NOTE FROM ROBIN: As I posted last night, the U.S. Department of Labor Overtime Rule, which would have taken effect a week from tomorrow, has been preliminarily enjoined. I am re-posting here a client bulletin by Jim Coleman, co-chair of our Wage and Hour Compliance and Litigation Practice Group, and me. This went out to our clients this morning.
The new regulations that would have more than doubled the salary threshold for Administrative, Executive, and Professional exemptions from the minimum wage and overtime requirements of the Fair Labor Standards Act – due to take effect on Thursday, December 1 – have been preliminarily enjoined nationwide by a federal court in Texas.
This means that the regulations will not take effect on December 1, although it is possible that they could be revived at some later date.
Ellen Kearns has a comprehensive summary of the Rule here. Some months after the regulations were issued in May 2016, two lawsuits were filed challenging the validity of the new regulations: One, Nevada v. U.S. Department of Labor, by a group of 21 states, and the other, Chamber of Commerce of Plano v. Perez, by the U.S. Chamber of Commerce, local chambers, and a number of other business groups. Both cases were pending in federal court in Sherman, Texas.
The “state plaintiffs” filed a motion for the court to preliminarily enjoin (block) the regulations from taking effect. The “business plaintiffs” filed an emergency motion for summary judgment.
Judge Amos Mazzant heard arguments in the consolidated cases on November 16 and said he would try to have a decision issued yesterday.
The state plaintiffs had argued that the Tenth Amendment to the U.S. Constitution deprived the U.S. Department of Labor of the authority to impose these regulations on states. Judge Mazzant rejected that argument, and found that the DOL did have such authority.
However, Judge Mazzant found that the plaintiffs were likely to succeed in their argument that the DOL lacked authority under 29 U.S.C. Section 213(a)(1) to use a salary threshold to determine whether an employee qualified for the so-called “EAP” exemptions. Rather, he ruled, the DOL had authority only to adjust the “duties” components of the exemptions as they might evolve over time. As most employers know by now, the regulations made no changes to the existing duties tests but only raised the salary and compensation thresholds. Indeed, the DOL said that, with limited exceptions, an employee would not qualify for exemption if he or she was not paid the new minimum salary, regardless of his or her job duties. According to Judge Mazzant, this creates “essentially a de facto salary-only test,” which conflicts with Congressional intent: “If Congress intended the salary requirement to supplant the duties test, then Congress, and not the [DOL], should make that change.”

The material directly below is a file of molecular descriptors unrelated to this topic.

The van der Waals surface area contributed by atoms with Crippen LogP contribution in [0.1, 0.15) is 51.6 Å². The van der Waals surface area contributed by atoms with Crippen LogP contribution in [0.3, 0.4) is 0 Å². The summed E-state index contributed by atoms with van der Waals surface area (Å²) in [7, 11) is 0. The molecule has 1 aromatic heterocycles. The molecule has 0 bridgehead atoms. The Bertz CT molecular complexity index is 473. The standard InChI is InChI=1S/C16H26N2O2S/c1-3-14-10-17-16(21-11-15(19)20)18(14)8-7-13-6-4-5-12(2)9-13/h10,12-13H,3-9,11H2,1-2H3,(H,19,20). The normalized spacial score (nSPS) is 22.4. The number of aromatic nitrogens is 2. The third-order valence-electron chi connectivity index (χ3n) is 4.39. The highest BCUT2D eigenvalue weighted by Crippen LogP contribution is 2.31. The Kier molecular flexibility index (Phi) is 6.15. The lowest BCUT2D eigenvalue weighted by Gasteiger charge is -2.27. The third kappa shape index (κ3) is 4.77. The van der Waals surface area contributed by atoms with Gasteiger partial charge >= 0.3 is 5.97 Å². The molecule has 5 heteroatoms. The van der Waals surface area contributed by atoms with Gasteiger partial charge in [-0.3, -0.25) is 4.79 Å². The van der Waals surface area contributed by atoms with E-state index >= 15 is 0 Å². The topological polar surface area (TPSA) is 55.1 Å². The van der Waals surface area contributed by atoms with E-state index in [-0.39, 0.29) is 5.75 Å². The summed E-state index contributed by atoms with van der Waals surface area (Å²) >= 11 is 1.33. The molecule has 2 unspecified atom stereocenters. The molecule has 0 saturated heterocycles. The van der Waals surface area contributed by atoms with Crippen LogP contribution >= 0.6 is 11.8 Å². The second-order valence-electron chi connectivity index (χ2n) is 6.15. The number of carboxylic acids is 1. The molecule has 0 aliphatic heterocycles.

Thus, he concluded, the regulations were “contrary to the statutory text [of the FLSA] and Congress’s intent.”
If Congress intended the salary requirement to supplant the duties test, then Congress, and not the Department, should make that change. — Judge Amos Mazzant
The plaintiffs had also challenged the automatic indexing of the thresholds, which would have begun on January 1, 2020. Because he found that the entire Final Rule was unlawful, Judge Mazzant found that the indexing was unlawful, as well.
The Judge also found that the plaintiffs had shown that they would suffer irreparable harm if the regulations were allowed to go into effect on schedule, noting that compliance would cost the states millions of dollars, which might require state agencies to reduce services to be able to comply. (According to the decision, approximately 50 percent of the employees in the Kansas Department for Children and Families and Kansas Department of Correction would have been affected by the new regulations.)
Given the above, it is not surprising that he also found that the balance of hardships and the public interest favored the plaintiffs.
As already noted, this is a preliminary injunction, which means that Judge Mazzant will have to make a final determination in the future. It is possible that the final outcome could be different. Even if it is not, the DOL can be expected to appeal to the U.S. Court of Appeals for the Fifth Circuit, which may or may not agree with Judge Mazzant.
Complicating matters even further, on January 20, President-Elect Donald Trump will take office, presumably with a Department of Labor whose new senior leadership will not view this issue the same way that the Obama Administration did. It is possible that a Trump Administration will simply decide to abide by Judge Mazzant’s decision and let the matter drop, or use the delay to open a new rulemaking proceeding to further revise the regulations. It is also possible that the delay will allow a new Congress to pass legislation that will effectively override the regulations.
Given all of the above, the big question most employers will have is whether to put their plans on hold to make changes to comply with the new regulations on December 1. We cannot say that Judge Mazzant may not later change his preliminary ruling, or that the Fifth Circuit may not reverse his ruling. Either situation could result in the potential for exposure to back wage and liquidated damage claims in individual or collective action lawsuits brought by private parties. However, the risks would appear to be fairly low if the Trump DOL or Congress takes action before the regulations could become effective due to subsequent court rulings.